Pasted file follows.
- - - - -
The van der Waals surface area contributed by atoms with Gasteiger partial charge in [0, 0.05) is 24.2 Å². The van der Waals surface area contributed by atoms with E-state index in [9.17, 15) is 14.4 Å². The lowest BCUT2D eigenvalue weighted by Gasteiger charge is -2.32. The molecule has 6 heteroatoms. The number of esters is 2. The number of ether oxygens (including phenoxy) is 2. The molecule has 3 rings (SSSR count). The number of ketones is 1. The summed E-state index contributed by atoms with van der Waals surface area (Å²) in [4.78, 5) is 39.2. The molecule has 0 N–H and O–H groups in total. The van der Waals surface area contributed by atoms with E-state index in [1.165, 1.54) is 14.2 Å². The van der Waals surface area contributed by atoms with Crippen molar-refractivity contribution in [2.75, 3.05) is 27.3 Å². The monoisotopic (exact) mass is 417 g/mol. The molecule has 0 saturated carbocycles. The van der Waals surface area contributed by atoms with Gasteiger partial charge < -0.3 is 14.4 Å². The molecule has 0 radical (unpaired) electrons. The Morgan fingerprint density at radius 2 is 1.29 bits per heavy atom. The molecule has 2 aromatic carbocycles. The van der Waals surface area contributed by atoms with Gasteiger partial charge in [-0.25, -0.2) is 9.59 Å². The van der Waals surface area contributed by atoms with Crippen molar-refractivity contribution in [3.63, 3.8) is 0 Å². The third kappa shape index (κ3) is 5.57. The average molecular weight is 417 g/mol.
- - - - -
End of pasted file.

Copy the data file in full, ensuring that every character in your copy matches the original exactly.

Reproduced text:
The van der Waals surface area contributed by atoms with Gasteiger partial charge in [0, 0.05) is 24.2 Å². The van der Waals surface area contributed by atoms with E-state index in [9.17, 15) is 14.4 Å². The lowest BCUT2D eigenvalue weighted by Gasteiger charge is -2.32. The molecule has 6 heteroatoms. The number of esters is 2. The number of ether oxygens (including phenoxy) is 2. The molecule has 3 rings (SSSR count). The number of ketones is 1. The summed E-state index contributed by atoms with van der Waals surface area (Å²) in [4.78, 5) is 39.2. The molecule has 0 N–H and O–H groups in total. The van der Waals surface area contributed by atoms with E-state index in [1.165, 1.54) is 14.2 Å². The van der Waals surface area contributed by atoms with Crippen molar-refractivity contribution in [2.75, 3.05) is 27.3 Å². The monoisotopic (exact) mass is 417 g/mol. The molecule has 0 saturated carbocycles. The van der Waals surface area contributed by atoms with Gasteiger partial charge < -0.3 is 14.4 Å². The molecule has 0 radical (unpaired) electrons. The Morgan fingerprint density at radius 2 is 1.29 bits per heavy atom. The molecule has 2 aromatic carbocycles. The van der Waals surface area contributed by atoms with Gasteiger partial charge in [-0.25, -0.2) is 9.59 Å². The van der Waals surface area contributed by atoms with Crippen molar-refractivity contribution in [3.63, 3.8) is 0 Å². The third kappa shape index (κ3) is 5.57. The average molecular weight is 417 g/mol.